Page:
Gould takes aim at work ethic and coaches
Sat August 4, 2012 6:37am
THE swimming legend Shane Gould has blamed Australia's underperformance in the pool in London on coaches who place too much emphasis on statistical analysis rather than technique.
Gould's claim that Australian swimming was ''over-scientised'' came after another former golden girl, Susie O'Neill, said the nation's swimmers had lost their work ethic.
With only two nights remaining in the Olympic swimming program, Australia had just one gold medal - a surprise victory by the women's 4 x 100 metres freestyle relay team - dramatically fewer than the six in Beijing (2008), seven in Athens (2004) and five in Sydney (2000).
The much-vaunted squad faced the real prospect of finishing the Games without an individual gold for the first time since 1976.
Gould, a triple gold medallist, told The Saturday Age that Australia's highly structured approach to finding and coaching swimmers had served it well in the past, but was now coming at the exclusion of creativity and innovation.
''I think it's over-scientised,'' she said, ''cranking numbers and making graphs and looking at angles.''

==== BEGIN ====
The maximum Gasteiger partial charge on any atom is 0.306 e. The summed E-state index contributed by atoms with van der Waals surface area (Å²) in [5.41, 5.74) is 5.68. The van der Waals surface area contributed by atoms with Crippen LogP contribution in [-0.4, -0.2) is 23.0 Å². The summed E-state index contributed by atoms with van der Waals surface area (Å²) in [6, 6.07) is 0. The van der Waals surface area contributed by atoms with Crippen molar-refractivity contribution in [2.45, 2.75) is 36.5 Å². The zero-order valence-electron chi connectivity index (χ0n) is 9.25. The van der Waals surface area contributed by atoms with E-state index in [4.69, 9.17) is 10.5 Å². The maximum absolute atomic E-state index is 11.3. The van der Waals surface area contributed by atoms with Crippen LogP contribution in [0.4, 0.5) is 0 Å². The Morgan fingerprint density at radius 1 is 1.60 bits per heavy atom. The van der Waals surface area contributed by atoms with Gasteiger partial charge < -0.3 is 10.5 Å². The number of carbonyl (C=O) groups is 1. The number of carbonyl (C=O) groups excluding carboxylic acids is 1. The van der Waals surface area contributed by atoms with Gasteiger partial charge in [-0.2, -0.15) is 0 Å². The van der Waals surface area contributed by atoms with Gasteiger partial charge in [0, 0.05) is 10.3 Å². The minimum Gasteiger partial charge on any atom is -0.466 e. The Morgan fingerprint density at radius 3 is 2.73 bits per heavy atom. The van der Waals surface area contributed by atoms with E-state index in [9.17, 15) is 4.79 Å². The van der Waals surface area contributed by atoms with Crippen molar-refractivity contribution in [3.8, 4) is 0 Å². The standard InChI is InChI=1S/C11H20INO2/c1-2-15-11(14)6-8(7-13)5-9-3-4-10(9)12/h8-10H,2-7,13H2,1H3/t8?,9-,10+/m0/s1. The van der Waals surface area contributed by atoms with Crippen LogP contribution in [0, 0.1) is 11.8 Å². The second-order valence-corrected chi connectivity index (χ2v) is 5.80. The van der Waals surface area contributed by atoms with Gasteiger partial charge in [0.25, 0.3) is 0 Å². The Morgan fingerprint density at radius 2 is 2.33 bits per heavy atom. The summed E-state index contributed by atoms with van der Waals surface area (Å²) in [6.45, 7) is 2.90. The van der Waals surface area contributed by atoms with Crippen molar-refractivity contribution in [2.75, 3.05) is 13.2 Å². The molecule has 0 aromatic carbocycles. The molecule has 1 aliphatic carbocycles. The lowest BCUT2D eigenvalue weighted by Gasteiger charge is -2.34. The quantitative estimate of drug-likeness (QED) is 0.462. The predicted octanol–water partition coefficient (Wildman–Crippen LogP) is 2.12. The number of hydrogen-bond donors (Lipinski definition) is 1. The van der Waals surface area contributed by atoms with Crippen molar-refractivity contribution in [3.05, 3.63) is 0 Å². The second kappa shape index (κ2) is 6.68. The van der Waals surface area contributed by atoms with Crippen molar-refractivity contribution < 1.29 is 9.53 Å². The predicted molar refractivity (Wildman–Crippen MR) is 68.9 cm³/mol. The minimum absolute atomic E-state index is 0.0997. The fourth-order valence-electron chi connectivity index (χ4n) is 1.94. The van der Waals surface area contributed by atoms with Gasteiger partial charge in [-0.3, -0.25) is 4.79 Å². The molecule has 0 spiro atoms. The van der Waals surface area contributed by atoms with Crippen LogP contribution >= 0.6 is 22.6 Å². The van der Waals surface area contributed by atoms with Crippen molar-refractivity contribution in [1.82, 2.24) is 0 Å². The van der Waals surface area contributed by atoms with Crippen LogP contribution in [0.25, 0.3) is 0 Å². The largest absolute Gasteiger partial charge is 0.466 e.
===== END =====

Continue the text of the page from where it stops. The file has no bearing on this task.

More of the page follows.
Gould said the model of training needed to change, with ''99.9 per cent of swimming coaches'' male. ''I think women are more likely to look at the quality of strokes instead of crunching numbers,'' she said.
O'Neill, who is in London for Foxtel, created a storm when asked on air about the discipline of Australian swimmers compared with that of the Chinese.
''It's really difficult in my situation to feel like I'm bagging the current athletes, and it's easy to do that as a past athlete,'' she said. ''But what I've been hearing a little bit from different people is the work ethic from Australian swimmers is maybe not the same as it used to be 10 years ago.